He became very emotional as he recalled the night the family learned of the death. They were all on a camping trip, and his brother was originally supposed to be with them.
"We were sitting around the campfire that night telling stories about Matt as if he were there. And as we retired to go to bed, we got the phone call about his death,” he said.
Dominic Burchett said he stared at the sky that night, watching shooting stars light up the dark skies. Like those stars, he said his brother's life was "brilliant, bright, high speed, and way too short."
"Thanks, Matt, for getting me through this. I love you," he said at the end of his speech. After, the crowd again rose and gave Burchett a standing ovation, something rarely seen at a funeral.
Matty Burchett's wife, Heather, who has remained very private since news of her husband's death broke, was originally scheduled to speak at the funeral . But she asked Draper Fire Chief Clint Smith to say a few words on her behalf instead.
On behalf of Heather and Griffin Burchett, Smith thanked everyone from across the nation for their overwhelming outpouring of love and support.
"She knew what a great person Matt was. She got to experience it everyday. But what she has truly come to realize is how amazed they are at the impact that Matt had on all people that he came in contact with,” he said.
Unified Fire Chief Dan Petersen addressed Griffin during the ceremony, telling him that his father's legacy will live on, and that every time he sees a fire engine drive by, there's a good chance his father played a role in making that crew better.
An emotional slideshow was shown to the congregation highlighting all aspects of Burchett's life: as a veteran wildlands firefighter, as a loving brother, as a devoted husband and father, and showing his love of the outdoors and particularly skiing.
A "last call" was then given for Burchett by dispatchers, and a bell was rung three times, signifying his end of watch.
Outside the Maverik Center, hundreds of firefighters stood in salute against dozens of wind-blown American flags, as Burchett's casket was carried through the crowd and onto a Draper fire engine where it was transported to a private interment ceremony in Provo.
Unified Fire Authority spokesman Matthew McFarland said the large funeral was the right way to say goodbye to someone who gave so much to serving his community.
"This is the kind of appropriate send-off I would hope that any firefighter who died in the line of duty would receive. But for us, this is one of our most trained officers. His two decades in the wildland arena marks him as one of the most qualified people to do jobs like this. And for us, I think, that deserves special honoring. He devoted his whole career,” McFarland said. "The outpouring from the community has been immense."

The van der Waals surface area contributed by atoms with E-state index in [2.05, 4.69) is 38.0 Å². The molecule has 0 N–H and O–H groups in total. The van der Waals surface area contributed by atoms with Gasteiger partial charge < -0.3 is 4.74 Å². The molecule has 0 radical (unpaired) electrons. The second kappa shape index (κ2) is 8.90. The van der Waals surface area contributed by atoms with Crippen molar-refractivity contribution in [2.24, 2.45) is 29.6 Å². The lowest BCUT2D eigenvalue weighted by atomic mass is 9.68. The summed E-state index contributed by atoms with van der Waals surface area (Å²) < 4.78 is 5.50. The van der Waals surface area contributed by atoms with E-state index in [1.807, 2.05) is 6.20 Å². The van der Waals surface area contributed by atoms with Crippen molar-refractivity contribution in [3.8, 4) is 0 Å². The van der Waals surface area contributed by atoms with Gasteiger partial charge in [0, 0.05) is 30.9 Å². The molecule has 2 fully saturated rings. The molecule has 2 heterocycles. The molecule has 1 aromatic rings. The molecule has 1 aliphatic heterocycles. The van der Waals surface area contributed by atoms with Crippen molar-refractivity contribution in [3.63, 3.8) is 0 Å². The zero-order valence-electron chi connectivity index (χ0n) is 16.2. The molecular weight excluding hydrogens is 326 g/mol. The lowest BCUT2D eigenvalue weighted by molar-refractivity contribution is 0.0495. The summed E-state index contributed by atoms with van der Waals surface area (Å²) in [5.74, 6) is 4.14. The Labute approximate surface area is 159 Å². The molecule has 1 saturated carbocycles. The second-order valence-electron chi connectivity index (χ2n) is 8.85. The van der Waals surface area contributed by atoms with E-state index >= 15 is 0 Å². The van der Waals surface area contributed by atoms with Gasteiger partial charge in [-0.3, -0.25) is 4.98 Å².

To ensure that Draper and Unified firefighters could attend the funeral, nearly 100 firefighters from 27 agencies throughout Utah and one from Spokane, Washington, arrived in Salt Lake County on Sunday to help cover shifts on Monday.
"We’ve had fire agencies from this entire country volunteering to come out and be a part of this ceremony and honoring Battalion Chief Burchett. And for us that were close to him, that tribute can’t even be put into words,” McFarland said.
The firefighters who were able to attend the funeral have a shared sense of grief that can typically only be expressed with a hug for each other, no matter what agency they're from, he said.
"It’s amazing and unfortunate this sort of incident pulls us together the way it does. … The fraternal bond that is heightened at a time like this between all firefighters and law enforcement alike, it’s pretty amazing to see."
Before the ceremony, Ken Cooley, an assembly member of the California Legislature, presented Draper Mayor Troy Walker with a framed picture of the California Capitol.
"On behalf of the people of California, I want to express my sorrow, condolences. And I have this for you as a reminder we’re in this business of serving people, in the good times and the bad,” he said.
Cooley also presented the mayor and Burchett family with a California state flag and a letter from Gov. Jerry Brown.
"I think the reason we do a funeral like this and the reason it’s so important is they are symbolic of what people do to serve each other. These public safety servants, they’re there for us and I think this is apropos to have this kind of memorial. It means a lot. It’s not just about Chief Burchett, it’s about what they do everyday. The fact that these guys will come through your front door and get you out of your burning house, they’ll do it for you,” Walker said.
In their final goodbye, Burchett's sisters remembered a man with a mischievous grin, a prankster, an extremely hard worker, and a quiet leader who was considered the best in his field.
"A fantastic life most would agree — and yet, your quiet and unassuming presence shied away from public recognition or praise. You were humble, quiet; you did things because you were called to do them and because they were right, not for attention. Matty, we love you, and we will only try to be stronger now that you are not on this journey with us. We will celebrate your life and will cherish what you offered us."